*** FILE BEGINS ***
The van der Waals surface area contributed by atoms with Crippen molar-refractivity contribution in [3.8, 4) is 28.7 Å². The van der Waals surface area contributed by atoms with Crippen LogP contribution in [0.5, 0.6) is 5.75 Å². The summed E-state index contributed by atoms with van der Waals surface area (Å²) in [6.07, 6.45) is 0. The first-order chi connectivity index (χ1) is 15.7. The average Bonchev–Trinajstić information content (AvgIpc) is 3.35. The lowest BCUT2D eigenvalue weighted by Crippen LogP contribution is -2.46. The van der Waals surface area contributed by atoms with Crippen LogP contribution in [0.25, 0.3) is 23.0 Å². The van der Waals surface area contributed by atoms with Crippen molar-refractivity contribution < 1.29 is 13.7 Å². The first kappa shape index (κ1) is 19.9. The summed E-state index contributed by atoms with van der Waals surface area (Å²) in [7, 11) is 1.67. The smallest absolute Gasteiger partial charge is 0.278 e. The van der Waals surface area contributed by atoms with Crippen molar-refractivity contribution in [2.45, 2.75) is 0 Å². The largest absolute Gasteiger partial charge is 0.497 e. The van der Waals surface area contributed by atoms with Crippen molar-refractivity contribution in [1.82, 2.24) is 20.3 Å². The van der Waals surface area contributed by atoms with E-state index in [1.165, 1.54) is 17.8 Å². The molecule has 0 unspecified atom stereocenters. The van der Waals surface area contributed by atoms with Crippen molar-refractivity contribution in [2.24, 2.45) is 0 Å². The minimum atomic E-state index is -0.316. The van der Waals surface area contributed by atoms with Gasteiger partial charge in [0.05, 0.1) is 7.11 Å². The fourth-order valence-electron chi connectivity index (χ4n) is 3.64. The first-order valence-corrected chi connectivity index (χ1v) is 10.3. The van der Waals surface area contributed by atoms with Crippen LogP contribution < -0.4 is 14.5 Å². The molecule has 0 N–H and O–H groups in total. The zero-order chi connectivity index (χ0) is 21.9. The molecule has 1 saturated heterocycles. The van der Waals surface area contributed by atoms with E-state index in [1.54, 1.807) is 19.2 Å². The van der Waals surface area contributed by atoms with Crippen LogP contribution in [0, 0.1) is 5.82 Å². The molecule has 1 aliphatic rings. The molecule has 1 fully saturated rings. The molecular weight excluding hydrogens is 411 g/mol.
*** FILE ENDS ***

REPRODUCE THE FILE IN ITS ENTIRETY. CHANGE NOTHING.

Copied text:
The van der Waals surface area contributed by atoms with Crippen molar-refractivity contribution in [3.8, 4) is 28.7 Å². The van der Waals surface area contributed by atoms with Crippen LogP contribution in [0.5, 0.6) is 5.75 Å². The summed E-state index contributed by atoms with van der Waals surface area (Å²) in [6.07, 6.45) is 0. The first-order chi connectivity index (χ1) is 15.7. The average Bonchev–Trinajstić information content (AvgIpc) is 3.35. The lowest BCUT2D eigenvalue weighted by Crippen LogP contribution is -2.46. The van der Waals surface area contributed by atoms with Crippen LogP contribution in [0.25, 0.3) is 23.0 Å². The van der Waals surface area contributed by atoms with Crippen molar-refractivity contribution < 1.29 is 13.7 Å². The first kappa shape index (κ1) is 19.9. The summed E-state index contributed by atoms with van der Waals surface area (Å²) in [7, 11) is 1.67. The smallest absolute Gasteiger partial charge is 0.278 e. The van der Waals surface area contributed by atoms with Crippen molar-refractivity contribution in [2.45, 2.75) is 0 Å². The largest absolute Gasteiger partial charge is 0.497 e. The van der Waals surface area contributed by atoms with Crippen molar-refractivity contribution in [1.82, 2.24) is 20.3 Å². The van der Waals surface area contributed by atoms with E-state index in [1.165, 1.54) is 17.8 Å². The molecule has 0 unspecified atom stereocenters. The van der Waals surface area contributed by atoms with Crippen molar-refractivity contribution in [2.24, 2.45) is 0 Å². The minimum atomic E-state index is -0.316. The van der Waals surface area contributed by atoms with Gasteiger partial charge in [0.05, 0.1) is 7.11 Å². The fourth-order valence-electron chi connectivity index (χ4n) is 3.64. The first-order valence-corrected chi connectivity index (χ1v) is 10.3. The van der Waals surface area contributed by atoms with Crippen LogP contribution < -0.4 is 14.5 Å². The molecule has 0 N–H and O–H groups in total. The zero-order chi connectivity index (χ0) is 21.9. The molecule has 1 saturated heterocycles. The van der Waals surface area contributed by atoms with E-state index in [1.54, 1.807) is 19.2 Å². The van der Waals surface area contributed by atoms with Crippen LogP contribution in [0, 0.1) is 5.82 Å². The molecule has 1 aliphatic rings. The molecule has 1 fully saturated rings. The molecular weight excluding hydrogens is 411 g/mol.